That pun was obviously and embarrassingly intended.
So despite my feelings about history for a good 30-something years of my life, I was actually excited to get started on this resolution. Instead of starting on Wednesday like I had planned, I turned the History Channel on New Year’s Day and watched “World War II From Space”.
Unfortunately, I set myself up to fail with that one because I’m not that interested in wars OR in space (sorry, Dan), although there wasn’t much more to the “space” aspect of this than some maps like the one you see above. I can’t tell you one thing I remember from this program though, so I knew I needed to switch things up a little bit if I was going to learn something this week.
That’s when I found “I Love the 1880s”. And I do. I officially love the 1880s. If you remember the VH1 (I think?) version of this show (“I Love the 80s” & “I Love the 90s”), the History Channel one is just like it. I watched all 4 episodes and then watched 1 of them over again because I liked it so much.
I learned that Einstein and Marilyn Monroe may have had a bit of a fling, which was news to me because I don’t even think of them being from the same time period. I also learned that Andrew Jackson really liked to shoot at people and challenged Charles Dickinson to a duel after Dickinson insulted the future President’s wife. Jackson was shot first in the chest, but survived (as he did with a few other duels and an assassination attempt!) and proceeded to shoot and kill Dickinson. So when you think that senseless acts of violence are a relatively new phenomenon….they’re not.
The show had a lot of fun facts about history, and the commentary on them was humorous, so it kept me interested. I remember things about Winston Churchill being the “highest functioning alcoholic” and Freud testing cocaine on himself because he thought it was some sort of miracle cure for just about any disorder. And in the early 1900s, people used to put their babies in these things:
Supposedly it was a “safe” way for kids to get sunlight when they lived in high-rise buildings and didn’t have a yard to play in. And you guys thought Michael Jackson was the original Baby Dangler.
I watched a few other interesting shows on Pompeii and the Great Pyramids of Egypt. I was surprised to find that I actually kind of enjoyed watching them, so maybe next time I’m bored and there is no reality TV to rot my brain with, I will continue this resolution to learn more about history.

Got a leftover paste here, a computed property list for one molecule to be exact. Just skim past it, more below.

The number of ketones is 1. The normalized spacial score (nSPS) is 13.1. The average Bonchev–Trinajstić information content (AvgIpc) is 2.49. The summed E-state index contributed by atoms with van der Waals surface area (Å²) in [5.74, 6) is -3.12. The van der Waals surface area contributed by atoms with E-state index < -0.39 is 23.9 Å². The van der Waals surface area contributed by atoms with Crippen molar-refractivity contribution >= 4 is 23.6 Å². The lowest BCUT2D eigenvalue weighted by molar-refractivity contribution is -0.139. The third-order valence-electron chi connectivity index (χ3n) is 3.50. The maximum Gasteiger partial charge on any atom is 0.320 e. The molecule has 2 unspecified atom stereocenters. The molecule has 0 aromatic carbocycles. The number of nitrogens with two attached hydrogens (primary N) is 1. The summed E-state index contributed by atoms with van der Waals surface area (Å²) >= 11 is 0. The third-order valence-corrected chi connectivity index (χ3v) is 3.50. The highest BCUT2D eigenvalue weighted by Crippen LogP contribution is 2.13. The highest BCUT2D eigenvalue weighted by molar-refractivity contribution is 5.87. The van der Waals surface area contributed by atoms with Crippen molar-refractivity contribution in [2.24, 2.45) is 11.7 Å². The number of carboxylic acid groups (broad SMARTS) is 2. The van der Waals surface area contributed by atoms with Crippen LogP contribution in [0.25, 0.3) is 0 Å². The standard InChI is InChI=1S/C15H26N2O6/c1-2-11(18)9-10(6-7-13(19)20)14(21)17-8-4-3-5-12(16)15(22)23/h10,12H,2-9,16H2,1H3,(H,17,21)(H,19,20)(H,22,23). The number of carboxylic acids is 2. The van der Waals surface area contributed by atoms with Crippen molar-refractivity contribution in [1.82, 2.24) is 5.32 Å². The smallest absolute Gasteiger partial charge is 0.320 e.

I wanted to go about learning this stuff a few different ways, so I’m also in the middle of a book called Secret Lives of the U.S. Presidents. It’s pretty good. Similar to the show about the 1880s, it’s full of facts but with fun and interesting twists. There is a section on every President from Washington to Obama, but I haven’t finished it yet, so I guess history week really isn’t history just yet.
I think my apartment complex must have known how I was spending my week because this showed up in our monthly newsletter:
A 3,106 carat diamond?! Is anyone’s finger THAT big?!
Last but not least, I visited an exhibit currently on display at the Peabody Historical Society. It focused on the last 150 years in women’s history and included some pieces from each era – clothes, books, china, musical instruments, photos, etc. The picture below is actually a gym uniform worn in 1913. Sweat much?
Speaking of gym, I dragged Dan to this right after we left a 1-hour boxing class, so we had on some gym clothes of our own. I think they go nicely with this Victorian living room.
There were some other interesting things here as well, like this wreath made from human hair (wtf?):
And this book from 1823 that we touched (with gloves on) even though it says not to because we misread the sign and I didn’t realize it until right this very second. Oops.
I am actually pretty proud of myself after Week 1. I (mostly) enjoyed learning and may even keep up with this one throughout the year. 51 more weeks to go! Weeeeeeee!